Design for Living (1933) centers around a "gentleman's agreement" that there will be no sex between sketch artist Miriam Hopkins and best friends Frederic March and Gary Cooper. There's a very good reason for this: they like each other so much, they don't want to fuck it up. American ex-pats in 1930s Paris, they meet on a train, so neither March nor Cooper can claim to have seen her first and have any 'finder's rights' and Hopkins refuses to choose one over the other. She is 'very fond' of both, so the agreement is she will be a 'mother of the arts' and spur their work--March's plays and Cooper's paintings--to success, which she does, and friction will be sidestepped by their gentleman's agreement, its offshoot artistic sublimation in part responsible for their triumphs. But once March is off to London to shepherd his play's West End opening, Hopkins takes Cooper into her boudoir to console him over their mutual loss, and beds him for she is "no gentleman."
Meanwhile her boss, advertising mogul Everett Edward Horton, patiently waits his chance to woo Hopkins. He hasn't even 'gotten to first base' with her and as is the case so often with such lame duck lovers who are never quite all the way spurned or accepted, feels it's his duty to attempt to shoo the other boys away but of course he's little more than a fly at a picnic thinking it's the other way around. That is until he eventually 'wins' by default, even though he's too beholden to Eaglebauer to give her a, well, it's a semi-long story.
But what price no sex with guys as gorgeous as Cooper and March? And in this film they are tall, well-dressed and full of callow insecurity coupled with 'they don't know how hot they are" extra hotness -- and the result my favorite performance from either of them. I don't think I've ever seen March more relaxed, less like his usual coiled spring thespian self, or Cooper more beautiful, almost feminine with his eye liner and creaseless face. Look at his visage in the top picture; not a furrow on either's brow. Or look into Cooper's haunting eyes, has he ever seemed more alive or intelligent or sensual? Together they display the kind of rapport you seldom see in men outside of a rock band, the military, or Howard Hawks movies (Hawks collaborator Ben Hecht wrote the script loosely patterned off of Noel Coward, for whom the boy-boy romance was surely more complicated).
|Paris, 1933 (March - right)|
What’s so touching about this threesome is how much they genuinely like each other. When you see them giggling on a bed (feet off the floor), they could just as easily be braiding each other’s hair or challenging one another to a wrestling match. Sex gets in the way, of course, but equal intelligence is an asset here. And since Gilda is essentially a good woman and not a mere indecisive tease, she can’t tear these two best friends apart. Rather than torture them with bedroom flip-flops, she sacrifices her own happiness for . . . Edward Everett Horton.Morgan's tight journalistic prose and willingness to gaze without flinching into the murky abyss of feminine desire is an inspiration for my own writing and I appreciate her approach to the film is a lot more about the desire while mine is about the 'agreement.' I found out early on that if you love beautiful, intelligent women, but don't sleep with them, or even hit on them, ever, just love them and let them inspire you, then your art will bump up several notches and you will keep the beautiful inspirational women as friends for life (as lovers you'd lose them after a few months or years and never be inspired by them again). If Deneuve's traumatized beauty had a friend like that in Repulsion, she may have been able to just cook the rabbit and watch some TV. God forbid you hit on her and get rejected! you'll never write again, but if you can do the trickster thing and resist temptation you just might have a shot at getting actually good at your craft, and not getting pregnant or slashed to bloody ribbons in the process.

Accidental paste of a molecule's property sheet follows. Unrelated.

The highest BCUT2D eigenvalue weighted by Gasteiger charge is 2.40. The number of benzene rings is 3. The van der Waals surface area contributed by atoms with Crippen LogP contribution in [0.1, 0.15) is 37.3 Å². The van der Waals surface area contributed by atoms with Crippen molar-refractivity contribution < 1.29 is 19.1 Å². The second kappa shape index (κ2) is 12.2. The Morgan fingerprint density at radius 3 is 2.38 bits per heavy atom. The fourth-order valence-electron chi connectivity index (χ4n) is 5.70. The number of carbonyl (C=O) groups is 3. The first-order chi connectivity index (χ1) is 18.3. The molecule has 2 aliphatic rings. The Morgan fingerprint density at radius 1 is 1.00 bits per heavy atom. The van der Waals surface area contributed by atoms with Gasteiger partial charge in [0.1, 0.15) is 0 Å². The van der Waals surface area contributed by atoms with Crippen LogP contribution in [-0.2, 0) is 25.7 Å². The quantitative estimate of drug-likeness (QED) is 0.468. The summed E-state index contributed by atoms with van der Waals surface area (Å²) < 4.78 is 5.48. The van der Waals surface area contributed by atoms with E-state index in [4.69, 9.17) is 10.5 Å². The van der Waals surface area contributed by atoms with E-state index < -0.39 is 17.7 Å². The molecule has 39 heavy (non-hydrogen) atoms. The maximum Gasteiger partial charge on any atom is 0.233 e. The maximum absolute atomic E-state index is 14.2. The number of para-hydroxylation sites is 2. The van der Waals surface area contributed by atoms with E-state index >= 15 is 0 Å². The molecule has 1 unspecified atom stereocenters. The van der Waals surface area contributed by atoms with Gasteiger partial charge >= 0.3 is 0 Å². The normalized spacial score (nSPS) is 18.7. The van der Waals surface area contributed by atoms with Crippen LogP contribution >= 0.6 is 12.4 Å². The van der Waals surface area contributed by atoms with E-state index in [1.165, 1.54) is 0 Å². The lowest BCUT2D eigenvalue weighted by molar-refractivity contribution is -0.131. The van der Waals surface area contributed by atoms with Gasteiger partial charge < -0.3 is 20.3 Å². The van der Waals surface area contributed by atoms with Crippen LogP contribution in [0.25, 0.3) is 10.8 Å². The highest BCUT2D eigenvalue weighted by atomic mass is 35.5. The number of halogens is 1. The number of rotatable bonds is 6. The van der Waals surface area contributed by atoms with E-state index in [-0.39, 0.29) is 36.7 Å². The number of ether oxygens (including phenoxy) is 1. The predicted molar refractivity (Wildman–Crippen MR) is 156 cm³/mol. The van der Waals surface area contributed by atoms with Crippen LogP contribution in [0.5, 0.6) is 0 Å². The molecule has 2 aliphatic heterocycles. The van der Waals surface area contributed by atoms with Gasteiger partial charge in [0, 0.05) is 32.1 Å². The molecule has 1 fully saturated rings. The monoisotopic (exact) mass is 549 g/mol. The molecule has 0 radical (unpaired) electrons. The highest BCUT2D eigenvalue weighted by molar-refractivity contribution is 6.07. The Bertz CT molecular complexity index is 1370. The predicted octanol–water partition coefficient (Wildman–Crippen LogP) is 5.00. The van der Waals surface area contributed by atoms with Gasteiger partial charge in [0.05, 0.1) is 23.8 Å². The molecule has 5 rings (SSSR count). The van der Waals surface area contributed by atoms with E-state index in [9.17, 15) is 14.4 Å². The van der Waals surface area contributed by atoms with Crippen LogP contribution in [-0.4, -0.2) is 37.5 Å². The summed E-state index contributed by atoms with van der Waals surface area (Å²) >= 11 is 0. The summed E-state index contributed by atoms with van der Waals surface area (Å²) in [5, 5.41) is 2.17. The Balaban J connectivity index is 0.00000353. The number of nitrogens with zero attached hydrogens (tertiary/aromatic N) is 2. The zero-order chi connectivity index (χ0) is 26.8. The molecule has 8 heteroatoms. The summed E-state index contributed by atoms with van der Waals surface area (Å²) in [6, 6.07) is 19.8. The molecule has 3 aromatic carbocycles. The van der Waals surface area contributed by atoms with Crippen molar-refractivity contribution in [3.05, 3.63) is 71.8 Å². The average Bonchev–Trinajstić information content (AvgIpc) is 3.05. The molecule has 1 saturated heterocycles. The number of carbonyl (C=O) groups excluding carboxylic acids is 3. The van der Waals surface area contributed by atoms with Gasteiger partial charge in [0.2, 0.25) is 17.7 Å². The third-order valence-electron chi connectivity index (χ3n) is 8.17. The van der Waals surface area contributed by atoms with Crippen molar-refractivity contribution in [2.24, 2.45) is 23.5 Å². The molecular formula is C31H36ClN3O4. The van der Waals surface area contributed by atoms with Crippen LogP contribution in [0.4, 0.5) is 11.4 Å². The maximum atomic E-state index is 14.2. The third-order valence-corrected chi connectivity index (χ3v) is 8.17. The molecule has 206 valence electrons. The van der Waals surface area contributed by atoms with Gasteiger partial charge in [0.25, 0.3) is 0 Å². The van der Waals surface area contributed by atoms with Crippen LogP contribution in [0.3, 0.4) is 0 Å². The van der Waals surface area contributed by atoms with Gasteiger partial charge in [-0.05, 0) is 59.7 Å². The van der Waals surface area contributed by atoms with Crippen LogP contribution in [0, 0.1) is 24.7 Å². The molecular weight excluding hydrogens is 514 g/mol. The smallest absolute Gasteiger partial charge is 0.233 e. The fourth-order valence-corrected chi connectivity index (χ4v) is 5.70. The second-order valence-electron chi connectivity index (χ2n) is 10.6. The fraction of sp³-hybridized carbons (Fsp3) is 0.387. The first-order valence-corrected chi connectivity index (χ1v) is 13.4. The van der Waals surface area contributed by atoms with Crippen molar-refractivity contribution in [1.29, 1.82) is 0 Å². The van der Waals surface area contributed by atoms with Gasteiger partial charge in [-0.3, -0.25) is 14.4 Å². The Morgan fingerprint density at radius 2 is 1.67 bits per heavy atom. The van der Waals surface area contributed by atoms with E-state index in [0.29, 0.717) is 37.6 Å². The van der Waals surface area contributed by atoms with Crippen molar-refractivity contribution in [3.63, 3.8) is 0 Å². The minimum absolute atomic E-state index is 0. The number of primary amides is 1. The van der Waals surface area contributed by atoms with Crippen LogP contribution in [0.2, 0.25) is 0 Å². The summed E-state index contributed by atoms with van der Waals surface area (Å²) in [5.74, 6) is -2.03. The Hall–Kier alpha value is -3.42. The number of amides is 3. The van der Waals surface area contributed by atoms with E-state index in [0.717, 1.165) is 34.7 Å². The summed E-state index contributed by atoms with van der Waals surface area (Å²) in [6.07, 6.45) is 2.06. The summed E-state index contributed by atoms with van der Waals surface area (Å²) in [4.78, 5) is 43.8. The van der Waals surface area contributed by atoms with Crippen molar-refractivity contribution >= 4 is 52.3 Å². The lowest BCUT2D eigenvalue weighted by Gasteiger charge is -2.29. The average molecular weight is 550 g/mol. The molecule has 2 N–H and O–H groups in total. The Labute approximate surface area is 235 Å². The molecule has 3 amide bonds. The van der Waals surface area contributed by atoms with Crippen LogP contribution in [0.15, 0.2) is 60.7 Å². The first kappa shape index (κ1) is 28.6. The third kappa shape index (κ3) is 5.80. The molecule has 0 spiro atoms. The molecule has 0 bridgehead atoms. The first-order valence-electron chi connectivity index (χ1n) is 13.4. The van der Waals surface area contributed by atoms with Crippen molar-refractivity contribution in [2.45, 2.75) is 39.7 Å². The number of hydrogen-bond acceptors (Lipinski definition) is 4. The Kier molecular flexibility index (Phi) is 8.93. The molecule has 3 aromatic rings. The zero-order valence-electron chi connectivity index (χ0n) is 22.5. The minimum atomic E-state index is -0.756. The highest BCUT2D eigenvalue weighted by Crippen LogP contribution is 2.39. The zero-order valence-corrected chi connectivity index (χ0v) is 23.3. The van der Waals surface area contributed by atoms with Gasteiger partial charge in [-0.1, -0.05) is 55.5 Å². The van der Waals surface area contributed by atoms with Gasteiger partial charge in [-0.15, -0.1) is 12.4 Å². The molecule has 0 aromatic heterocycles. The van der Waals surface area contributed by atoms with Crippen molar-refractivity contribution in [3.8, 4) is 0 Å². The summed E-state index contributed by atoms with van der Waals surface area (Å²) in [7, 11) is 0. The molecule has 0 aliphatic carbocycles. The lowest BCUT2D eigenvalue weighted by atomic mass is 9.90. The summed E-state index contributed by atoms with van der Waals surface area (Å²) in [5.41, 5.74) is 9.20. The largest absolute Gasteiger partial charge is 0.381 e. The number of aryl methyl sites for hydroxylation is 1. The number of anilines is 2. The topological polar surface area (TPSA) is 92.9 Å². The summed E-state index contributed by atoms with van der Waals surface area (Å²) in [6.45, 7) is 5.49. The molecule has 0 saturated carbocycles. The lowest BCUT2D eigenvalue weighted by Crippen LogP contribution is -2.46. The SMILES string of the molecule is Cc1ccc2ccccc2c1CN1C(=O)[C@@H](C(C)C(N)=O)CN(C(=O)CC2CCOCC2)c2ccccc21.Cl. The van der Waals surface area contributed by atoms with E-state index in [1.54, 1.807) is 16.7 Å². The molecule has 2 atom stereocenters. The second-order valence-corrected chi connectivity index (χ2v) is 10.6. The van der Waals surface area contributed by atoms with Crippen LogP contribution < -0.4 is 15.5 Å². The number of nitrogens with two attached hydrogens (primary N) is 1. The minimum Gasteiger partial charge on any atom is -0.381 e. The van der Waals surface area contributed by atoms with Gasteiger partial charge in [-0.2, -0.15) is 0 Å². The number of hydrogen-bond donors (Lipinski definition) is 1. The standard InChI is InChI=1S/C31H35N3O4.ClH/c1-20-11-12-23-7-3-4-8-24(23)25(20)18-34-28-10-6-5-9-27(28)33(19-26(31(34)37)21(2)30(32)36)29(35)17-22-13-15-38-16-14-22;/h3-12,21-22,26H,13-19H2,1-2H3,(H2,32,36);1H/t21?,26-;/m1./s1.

One of my own personal gentleman's agreement-style bonds is captured in the picture below, circa 1991. It wasn't quite the gentleman's agreement of Cooper and March and Hopkins because she was his girlfriend but the effect was the same as in Design for Living, a three way love affair for alcoholic ages: he and I were in a band together and housemates; her and I played a lot of gin and drank a lot of gin. The three of us went everywhere together. We were like Design for Living times Performance! In some ways, my relationship with the both of them was 'purer' then theirs as a couple. They fought and sulked and needled and I rose above it all like a third wheel spinning in the sky; my own girlfriend snug and quiet in her genie bottle of Old Grandad (green label).
|N. Myrtle Beach, 1991 (me - left)|
And of course, breaking that agreement then becomes doubly exciting.
PS -- if you're happily married and getting pissed off reading this, forgive me, I'm really only talking about the media's sickly unconscious Horton-esque sanctification of the suburban status quo (i.e. new baby sitcoms like Up All Night) and overall avidya-style short-sightedness compared to the witty out-of-the-box genius of Design for Living. I do know many fine marriages where I revere and love both members and even their children or lack thereof. It's only because no one else is even trying that I would widen the shrinking aperture of what the media shows as success and happiness in this most dying and overpopulated of all possible worlds.
See also other films that recognize the gentleman's agreement: My Best Friend's Wedding, and The Good Thief or what about the electric synergy of Fred and Carrie on Portlandia?